Startup Founders’ Dilemma

In a study involving 212 US startups, 50% of the founders were no longer the CEO after 3 years of firm creation, less than 25% of the founders were occupying CEO positions during IPO, and four out of five founder-CEOs were forced to step down. So let’s look at the startup founders’ dilemma.

These are the facts. Most entrepreneurs are keen to make a lot of money and run the show. However, it can be difficult to do both. If you cannot set for yourself straight, which matters most to you, you could end up being neither rich nor in control.

To make a lot of money from a new venture, you need financial resources to make the most of the opportunities before you which you probably already have learned through international collaboration in college.

That inevitably means attracting new and keeping the old investors, this in its turn forces you to surrender control as you give away equity and as investors change your board’s membership. In order to remain in charge of your business, you have to keep more equity. But that means fewer financial resources to keep your venture going.

The choice is between money and power. It all begins by sharpening your primary motivation for starting a business. One must understand the trade-offs that come along with your goal. As your venture grows, you’ll make choices that support—rather than jeopardize—your dreams.

Entrepreneurs are dealing at every step of their venture’s life with a choice between making money and controlling their businesses. To every choice, there is a trade-off. Fortunately, today we see so many new ways to get your company’s growth and ambitions financed. Just look at what crowdfunding and crowdsourcing have brought about!

Startup founders build more valuable companies if they give up more equity to attract co-founders, key executives, than those who keep more equity to themselves. At the end, the founder ends up with a more valuable share.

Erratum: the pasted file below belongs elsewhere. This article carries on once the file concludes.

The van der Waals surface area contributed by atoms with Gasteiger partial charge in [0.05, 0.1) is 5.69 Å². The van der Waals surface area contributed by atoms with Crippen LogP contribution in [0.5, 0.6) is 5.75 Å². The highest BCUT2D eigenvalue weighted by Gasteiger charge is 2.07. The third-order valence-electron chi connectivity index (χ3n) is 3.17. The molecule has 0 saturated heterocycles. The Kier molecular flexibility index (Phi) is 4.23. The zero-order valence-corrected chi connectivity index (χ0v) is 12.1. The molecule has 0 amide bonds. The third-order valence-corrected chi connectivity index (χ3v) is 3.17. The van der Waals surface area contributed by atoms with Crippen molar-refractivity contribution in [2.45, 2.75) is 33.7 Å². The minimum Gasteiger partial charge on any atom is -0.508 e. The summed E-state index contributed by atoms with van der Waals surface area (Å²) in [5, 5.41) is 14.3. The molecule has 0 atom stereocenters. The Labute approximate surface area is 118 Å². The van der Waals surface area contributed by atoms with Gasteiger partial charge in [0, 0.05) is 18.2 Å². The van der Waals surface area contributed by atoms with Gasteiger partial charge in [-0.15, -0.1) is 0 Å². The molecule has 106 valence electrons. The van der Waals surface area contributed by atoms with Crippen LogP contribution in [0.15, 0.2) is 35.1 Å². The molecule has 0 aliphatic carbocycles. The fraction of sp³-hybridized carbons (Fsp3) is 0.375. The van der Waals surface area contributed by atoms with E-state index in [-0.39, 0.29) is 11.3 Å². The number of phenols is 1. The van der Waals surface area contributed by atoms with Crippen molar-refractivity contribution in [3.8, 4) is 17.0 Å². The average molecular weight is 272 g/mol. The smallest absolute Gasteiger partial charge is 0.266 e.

However, to attract investors and executives, you have to surrender control of most decision-making. Which means that your job as CEO might be at risk because, for instance:
• You will be obliged to have a broader set of skills—such as creating formal processes and developing specialized roles—to continue constructing your company as you did when you started it. This usually turns out to be difficult to achieve.
Investors allocate money in several stages so get your business “Investor-Ready”. And at every step, they bring their own people along to your board, which will steadily impede your control.
• Worst case: investors may push you to leave the company.

If you are driven more by wealth than power:
• Admit it if you are incapable of performing the top job, and hire a new CEO yourself.
• Think with your board of post-succession roles for yourself.
• Stay open to following ideas that require external financing.

In order for control for you to sustain control of your new business, you may need to use your own capital instead of taking money from investors. This may imply that you will have fewer financial resources to get your venture off the ground and constantly increase its value. But at the same time, you will be still in a position of running the company yourself.
If power is your motivator rather than wealth:
• Limit yourself to businesses where you already possess the skills and have contacts you need.
• Direct your attention to a business in which huge financing is not needed to start up your venture and maintain it growing through various marketing strategies, particularly in social media.
• You might also contemplate on waiting until late in your career before setting up shop for a new venture. That will give you time to develop the broader skills you’ll need as your business grows and to accumulate some savings for bootstrapping.

Reference: Wasserman, N. (2008) The founder’s dilemma. Harvard Business Review. Co-author: Yulia Bondarouk, a student of Master Applied Mathematics, specialization Financial Engineering.